The Plague Charmer by Karen Maitland
|The Plague Charmer by Karen Maitland|
|Reviewer: Ani Johnson|
|Summary: The usual enticing Maitland mix of hist fict with an other-worldly dusting takes us to a 14th century Devon village threatened by the plague. All human life and some spine tingling suspense is here.|
|Buy? Yes||Borrow? Yes|
|Pages: 576||Date: October 2016|
|Publisher: Headline Review|
|External links: Author's website|
The people of Porlock Weir have heard the rumours. King Edward III has fled with his family to the New Forest to escape the Plague in London. Will it remain confined to the city? The last time no one was safe and, according to Janveer, the strange woman fishermen rescued from the sea, it'll be the same again. Janveer has a proposition though. She can save Porlock and all it will cost them is one life.
Once again Karen Maitland produces another master class in how to dust historical fiction with a shimmer of fantasy without dilution or alienating either genre's following. Here we're transported to a 14th century Devon fishing village full of people who will have to rely on their luck, wit and belief systems in order to survive a plague outbreak. They're offered a stay-out-of-a-mass-grave card but it doesn't come free. Should one die for the good of the many? If so, which one?
At a time of drought, crop failure and general bleakness, this isn't a dilemma the inhabitants spend much time thinking about. Oh yes, death is coming and we have plenty of people to keep us interested while waiting for the pandemic's sword of Damocles to fall. For instance, Sara the mother of small boys Luke and Hob, is our voice of reason, and at times despair, in a village that becomes riven by arguments and jealousies.
Then there's my favourite: Will, a dwarf and, understandably, a bit of a scallywag. He lives in a world which offers him bitterness and a hermit's cave rather than community and companionship but he's definitely someone we want on our side in a conflict. He's one guy we'll still feel the same about at the end, but there are others who…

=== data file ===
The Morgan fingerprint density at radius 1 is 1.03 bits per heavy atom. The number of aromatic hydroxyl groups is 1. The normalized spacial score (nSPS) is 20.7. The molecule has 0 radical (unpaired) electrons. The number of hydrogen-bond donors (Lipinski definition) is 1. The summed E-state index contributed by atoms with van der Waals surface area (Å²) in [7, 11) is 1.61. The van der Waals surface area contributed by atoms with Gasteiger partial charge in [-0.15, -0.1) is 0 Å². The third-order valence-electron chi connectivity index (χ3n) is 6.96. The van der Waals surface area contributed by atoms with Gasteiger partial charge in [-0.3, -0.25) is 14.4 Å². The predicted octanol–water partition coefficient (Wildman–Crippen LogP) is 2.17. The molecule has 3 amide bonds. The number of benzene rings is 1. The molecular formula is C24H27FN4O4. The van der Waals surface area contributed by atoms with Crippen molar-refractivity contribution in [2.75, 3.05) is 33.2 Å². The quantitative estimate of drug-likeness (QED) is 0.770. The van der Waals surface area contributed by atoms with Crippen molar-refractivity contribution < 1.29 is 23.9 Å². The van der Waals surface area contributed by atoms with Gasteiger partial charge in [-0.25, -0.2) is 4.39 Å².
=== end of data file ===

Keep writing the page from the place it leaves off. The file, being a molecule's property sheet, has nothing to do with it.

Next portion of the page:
Meanwhile at the other end of the social scale in Porlock Manor, young Lady Christina has a secret that could ruin her future and risk her safety if it ever got out. Add that to Father Cuthbert, the sort of monk that Chaucer would recognise and we realise that, even without the miasma of Plague death, this isn't a totally caring-sharing time to be alive.
These are people who grow on us. By the time the village decides on a pretty draconian fate for those who display symptoms (or are near those who display symptoms), we're there, wrapped in the atmospheric pages with our friends wincing on their behalf.
For those interested in the many historical manifestations and peculiarities of the Plague, I would definitely recommend Karen's history notes at the back. The idiosyncrasies of the 1361 version are actually stranger than fiction even if we can guess at logical reasons now. There are also some interesting notes on the accompanying apocalyptic cults.
Back at in the story, Karen's usual high standards are definitely maintained with some great sub-plot lines and more twists than a shop full of cough candy. Its main plot echoes the bleakness of Exmoor's rugged weather-torn landscape as well as the situation in which the novel's inhabitants find themselves. This makes it a really good read rather than a cheery one. Then again, I'd rather have really good than cheery. Indeed this is as much one for first time Maitlanders as it is for the fans.
(Thank you, the good folk at Headline Review, for providing us with a copy for review.)
Further Reading: If this appeals then we also recommend any Karen Maitland novel such as The Vanishing Witch for instance. If you're already a fan or would like to stay with the Plague vibe, we also highly recommend Plague by CC Humphreys from a later – and perhaps more famous - outbreak.
You can read more book reviews or buy The Plague Charmer by Karen Maitland at Amazon.co.uk
You can read more book reviews or buy The Plague Charmer by Karen Maitland at Amazon.com.
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